- Hayatou is seeking an eighth term as head of the Confederation of African Football (Caf) in an election on Thursday.
- The 70-year-old Cameroonian defied his royal roots early on when he chose sport as a career.
- This Caf election will be the first in which he has faced a serious challenge.
Cameroonian septuagenarian Issa Hayatou is once again favourite to win the Confederation of African Football presidency when the continental body holds its polls in Addis Ababa Thursday.
But he will face his biggest threat yet in his 29-year, iron-fisted reign of African football.
Madagascar’s football boss, Ahmed Ahmad, is challenging Hayatou for CAF’s top position and it has been said that he has the backing of Fifa boss Gianni Infantino who wants to see new leadership in Africa.
“If people want change there is no other choice. Only I can dare (to challenge Hayatou). My programme is the reform of the administration of Caf to avoid the involvement of politics in the organisation,” the 57-year-old Ahmad said in an earlier interview with AFP.
But, ironically, his campaign has already taken political dimensions.
Firstly, some 24 heads of African football associations attended an event hosted by Zimbabwe FA boss and president of the Council of Southern Africa Football Associations (Cosafa), Phillip Chiyangwa — Ahmad’s campaign manager.
The event was ostensibly to celebrate Chiyangwa’s 58th birthday, but it is not lost to observers that Cosafa has pledged to vote en masse for Ahmed.
Caf, in fact, wanted the meeting called off charging it was geared towards destabilizing the African body.
Then just two weeks back, Nigeria Sports minister Solomon Dalung unilaterally contradicted Nigerian Football Federation president Amaju Pinnick’s asserting that Ahmed was their preferred candidate by saying the giant African nation would vote for “their interest” — read support their Cameroonian neighbour.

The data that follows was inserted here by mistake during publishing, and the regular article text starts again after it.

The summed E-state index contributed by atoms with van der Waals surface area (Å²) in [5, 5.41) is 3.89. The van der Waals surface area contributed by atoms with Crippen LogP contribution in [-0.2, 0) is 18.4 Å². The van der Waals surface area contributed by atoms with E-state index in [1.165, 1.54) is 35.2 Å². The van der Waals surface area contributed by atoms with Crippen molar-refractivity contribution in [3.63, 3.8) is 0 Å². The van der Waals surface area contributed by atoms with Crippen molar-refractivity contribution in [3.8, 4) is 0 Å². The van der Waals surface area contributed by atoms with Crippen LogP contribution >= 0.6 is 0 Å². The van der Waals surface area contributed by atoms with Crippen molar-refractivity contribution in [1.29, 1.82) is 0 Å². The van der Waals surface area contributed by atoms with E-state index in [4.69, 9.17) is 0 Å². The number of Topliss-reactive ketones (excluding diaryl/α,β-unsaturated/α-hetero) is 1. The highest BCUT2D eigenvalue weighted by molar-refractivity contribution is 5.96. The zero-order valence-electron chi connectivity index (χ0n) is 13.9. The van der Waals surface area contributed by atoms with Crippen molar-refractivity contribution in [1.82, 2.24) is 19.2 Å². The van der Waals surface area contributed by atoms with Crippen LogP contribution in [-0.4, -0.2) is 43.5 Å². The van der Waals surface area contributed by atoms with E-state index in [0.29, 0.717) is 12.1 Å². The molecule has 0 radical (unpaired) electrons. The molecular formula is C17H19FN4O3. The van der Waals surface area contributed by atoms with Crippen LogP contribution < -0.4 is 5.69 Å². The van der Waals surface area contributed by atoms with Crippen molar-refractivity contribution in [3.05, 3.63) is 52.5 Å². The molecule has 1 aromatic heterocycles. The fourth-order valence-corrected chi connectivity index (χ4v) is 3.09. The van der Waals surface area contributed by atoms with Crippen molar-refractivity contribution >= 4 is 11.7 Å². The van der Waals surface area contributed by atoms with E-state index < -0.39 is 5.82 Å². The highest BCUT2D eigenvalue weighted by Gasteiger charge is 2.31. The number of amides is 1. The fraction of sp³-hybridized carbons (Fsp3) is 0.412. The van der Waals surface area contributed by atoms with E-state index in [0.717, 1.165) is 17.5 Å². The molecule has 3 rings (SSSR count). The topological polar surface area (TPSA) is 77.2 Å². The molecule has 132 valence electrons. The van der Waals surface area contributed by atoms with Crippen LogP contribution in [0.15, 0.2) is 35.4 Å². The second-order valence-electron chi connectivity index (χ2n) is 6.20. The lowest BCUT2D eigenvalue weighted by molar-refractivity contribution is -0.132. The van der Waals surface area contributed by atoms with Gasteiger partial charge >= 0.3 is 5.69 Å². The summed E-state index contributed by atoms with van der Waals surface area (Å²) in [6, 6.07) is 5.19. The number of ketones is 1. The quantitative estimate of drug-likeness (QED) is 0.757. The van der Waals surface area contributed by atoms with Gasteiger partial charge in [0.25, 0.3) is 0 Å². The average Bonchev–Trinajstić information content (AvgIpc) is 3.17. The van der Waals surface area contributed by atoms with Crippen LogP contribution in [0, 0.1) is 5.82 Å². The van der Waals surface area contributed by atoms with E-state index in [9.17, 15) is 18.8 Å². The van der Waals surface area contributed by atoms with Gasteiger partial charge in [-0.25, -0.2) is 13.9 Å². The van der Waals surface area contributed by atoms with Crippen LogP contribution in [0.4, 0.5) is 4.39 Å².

Dalung said Hayatou was a pillar for African football and had made immerse contributions to its growth.
Closer at home, Football Kenya Federation president Nick Mwendwa has been heard talking about the need for change in African football leadership, but is yet to publicly state who Kenya will vote for.
In contrast, the 12-member Council for East and Central African Football Associations, that FKF is affiliated to, has been rather forthright in who their man is.
At an extraordinary meeting held in Libreville on February 4, on the sides of the 2017 Africa Cup of Nations that was on going then in Gabon, Cecafa members unanimously expressed and reiterated their support for the candidature of Hayatou and urged members in other zones to rally behind the veteran football leader.
Cecafa secretary General Nicholas Musonye — a long time Hayatou diehard — has pleaded with regional FA’s to evaluate Hayatou’s achievements and appreciate what he has done.
The long-serving Cecafa Secretary General noted that the Cameroonian President has been a good friend of the council for many years.
Hayatou, 70, has been quietly doing his campaign, and his record does speak for itself.